WePay Marketing Example
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Costs & Contract
Key Points - Costs & Contract
|Credit Card Rate||2.9% + $0.30|
|Bank Transfer Rate||1.0% + $0.30|
|PCI Compliance Fee||None|
In addition to its flat processing rates, WePay’s website lists a $15 chargeback fee, which is standard for the industry. The company’s most contentious policies, however, are not clearly listed, and they have to do with reserves and prohibited activities. As a fraud prevention measure, WePay has previously been known to enforce a standard withdrawal limit of $2,500 per business per seven days, with payments above that figure being placed in a rolling 30-day reserve. This means that a merchant who routinely does over $2,500 per week in business might be unable to access more than that amount in any given seven-day span, and it also means that a variable amount beyond the initial $2,500 could be withheld in a reserve for up to 30 days. This policy is no longer mentioned in WePay’s terms and conditions, but the company does reserve the right to impose transaction limits at its discretion.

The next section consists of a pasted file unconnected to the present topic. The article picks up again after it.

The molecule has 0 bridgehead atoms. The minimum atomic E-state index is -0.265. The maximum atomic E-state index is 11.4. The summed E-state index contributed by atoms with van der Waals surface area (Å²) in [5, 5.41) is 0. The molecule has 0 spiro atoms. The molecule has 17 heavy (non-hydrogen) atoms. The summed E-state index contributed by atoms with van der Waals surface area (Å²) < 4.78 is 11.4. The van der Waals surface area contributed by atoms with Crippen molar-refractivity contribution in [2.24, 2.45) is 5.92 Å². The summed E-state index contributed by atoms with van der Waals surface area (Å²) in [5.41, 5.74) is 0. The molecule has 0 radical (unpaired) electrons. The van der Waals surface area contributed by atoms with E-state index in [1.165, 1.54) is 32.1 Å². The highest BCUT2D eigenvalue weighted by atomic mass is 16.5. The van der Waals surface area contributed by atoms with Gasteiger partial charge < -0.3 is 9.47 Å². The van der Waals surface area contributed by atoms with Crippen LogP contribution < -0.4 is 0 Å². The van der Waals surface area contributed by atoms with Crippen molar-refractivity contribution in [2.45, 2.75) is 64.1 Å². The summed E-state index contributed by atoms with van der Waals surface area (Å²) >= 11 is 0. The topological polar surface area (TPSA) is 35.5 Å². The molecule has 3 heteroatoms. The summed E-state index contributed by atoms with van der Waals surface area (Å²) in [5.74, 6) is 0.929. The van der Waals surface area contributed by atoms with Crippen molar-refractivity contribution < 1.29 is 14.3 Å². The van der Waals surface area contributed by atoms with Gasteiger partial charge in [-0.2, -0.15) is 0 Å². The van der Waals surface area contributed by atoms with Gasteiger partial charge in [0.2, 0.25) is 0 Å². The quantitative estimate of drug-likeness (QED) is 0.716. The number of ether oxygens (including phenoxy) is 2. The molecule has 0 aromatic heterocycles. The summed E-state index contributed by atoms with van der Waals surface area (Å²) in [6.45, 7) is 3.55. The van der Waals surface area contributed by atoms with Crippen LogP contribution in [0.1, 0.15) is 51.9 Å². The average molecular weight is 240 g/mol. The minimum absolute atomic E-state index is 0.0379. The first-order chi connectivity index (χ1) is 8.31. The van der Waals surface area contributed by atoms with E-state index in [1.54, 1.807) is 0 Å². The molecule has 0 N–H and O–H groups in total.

The amount placed in reserve is based on a number of factors, including “the transaction history in your account as well as the information you provide in your profile, your industry, and how you’re using WePay,” according to language formerly found on the company’s website. Although the withholding of reserves is a common fraud prevention tactic in the industry (Square makes extensive use of a similar policy), WePay does not appear to properly notify merchants that their withdrawal limit is approaching or has been exceeded, and merchants express frustration with an inability to recover the funds they are expecting to receive.